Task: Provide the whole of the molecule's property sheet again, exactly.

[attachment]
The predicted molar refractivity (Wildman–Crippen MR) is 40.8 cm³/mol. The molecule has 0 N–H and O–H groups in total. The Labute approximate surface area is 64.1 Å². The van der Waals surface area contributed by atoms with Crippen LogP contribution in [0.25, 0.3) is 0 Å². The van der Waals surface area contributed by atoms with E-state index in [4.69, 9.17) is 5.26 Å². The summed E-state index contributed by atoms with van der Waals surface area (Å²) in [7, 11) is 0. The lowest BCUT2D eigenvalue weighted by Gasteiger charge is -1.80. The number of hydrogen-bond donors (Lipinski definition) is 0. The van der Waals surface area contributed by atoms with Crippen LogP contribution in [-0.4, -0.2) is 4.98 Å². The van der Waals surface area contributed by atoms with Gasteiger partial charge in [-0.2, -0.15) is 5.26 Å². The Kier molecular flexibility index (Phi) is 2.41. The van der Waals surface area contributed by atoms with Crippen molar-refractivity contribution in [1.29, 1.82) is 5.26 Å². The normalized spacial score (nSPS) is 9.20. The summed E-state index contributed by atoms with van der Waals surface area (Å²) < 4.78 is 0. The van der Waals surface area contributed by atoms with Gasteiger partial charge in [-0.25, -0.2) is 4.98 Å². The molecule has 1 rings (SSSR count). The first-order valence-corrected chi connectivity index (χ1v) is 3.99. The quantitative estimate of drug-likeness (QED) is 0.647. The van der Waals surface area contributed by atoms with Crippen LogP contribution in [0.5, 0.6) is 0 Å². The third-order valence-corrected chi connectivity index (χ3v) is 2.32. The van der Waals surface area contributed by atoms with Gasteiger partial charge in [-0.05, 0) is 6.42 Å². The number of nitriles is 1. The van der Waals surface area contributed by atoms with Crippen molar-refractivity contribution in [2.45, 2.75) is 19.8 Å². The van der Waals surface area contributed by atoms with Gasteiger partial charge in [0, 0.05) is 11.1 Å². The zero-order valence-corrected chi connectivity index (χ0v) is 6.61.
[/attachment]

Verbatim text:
The predicted molar refractivity (Wildman–Crippen MR) is 40.8 cm³/mol. The molecule has 0 N–H and O–H groups in total. The Labute approximate surface area is 64.1 Å². The van der Waals surface area contributed by atoms with Crippen LogP contribution in [0.25, 0.3) is 0 Å². The van der Waals surface area contributed by atoms with E-state index in [4.69, 9.17) is 5.26 Å². The summed E-state index contributed by atoms with van der Waals surface area (Å²) in [7, 11) is 0. The lowest BCUT2D eigenvalue weighted by Gasteiger charge is -1.80. The number of hydrogen-bond donors (Lipinski definition) is 0. The van der Waals surface area contributed by atoms with Crippen LogP contribution in [-0.4, -0.2) is 4.98 Å². The van der Waals surface area contributed by atoms with Gasteiger partial charge in [-0.2, -0.15) is 5.26 Å². The Kier molecular flexibility index (Phi) is 2.41. The van der Waals surface area contributed by atoms with Crippen molar-refractivity contribution in [1.29, 1.82) is 5.26 Å². The normalized spacial score (nSPS) is 9.20. The summed E-state index contributed by atoms with van der Waals surface area (Å²) < 4.78 is 0. The van der Waals surface area contributed by atoms with Gasteiger partial charge in [-0.25, -0.2) is 4.98 Å². The molecule has 1 rings (SSSR count). The first-order valence-corrected chi connectivity index (χ1v) is 3.99. The quantitative estimate of drug-likeness (QED) is 0.647. The van der Waals surface area contributed by atoms with Crippen LogP contribution in [0.5, 0.6) is 0 Å². The third-order valence-corrected chi connectivity index (χ3v) is 2.32. The van der Waals surface area contributed by atoms with Gasteiger partial charge in [-0.05, 0) is 6.42 Å². The number of nitriles is 1. The van der Waals surface area contributed by atoms with Crippen molar-refractivity contribution in [2.45, 2.75) is 19.8 Å². The van der Waals surface area contributed by atoms with Gasteiger partial charge in [0, 0.05) is 11.1 Å². The zero-order valence-corrected chi connectivity index (χ0v) is 6.61.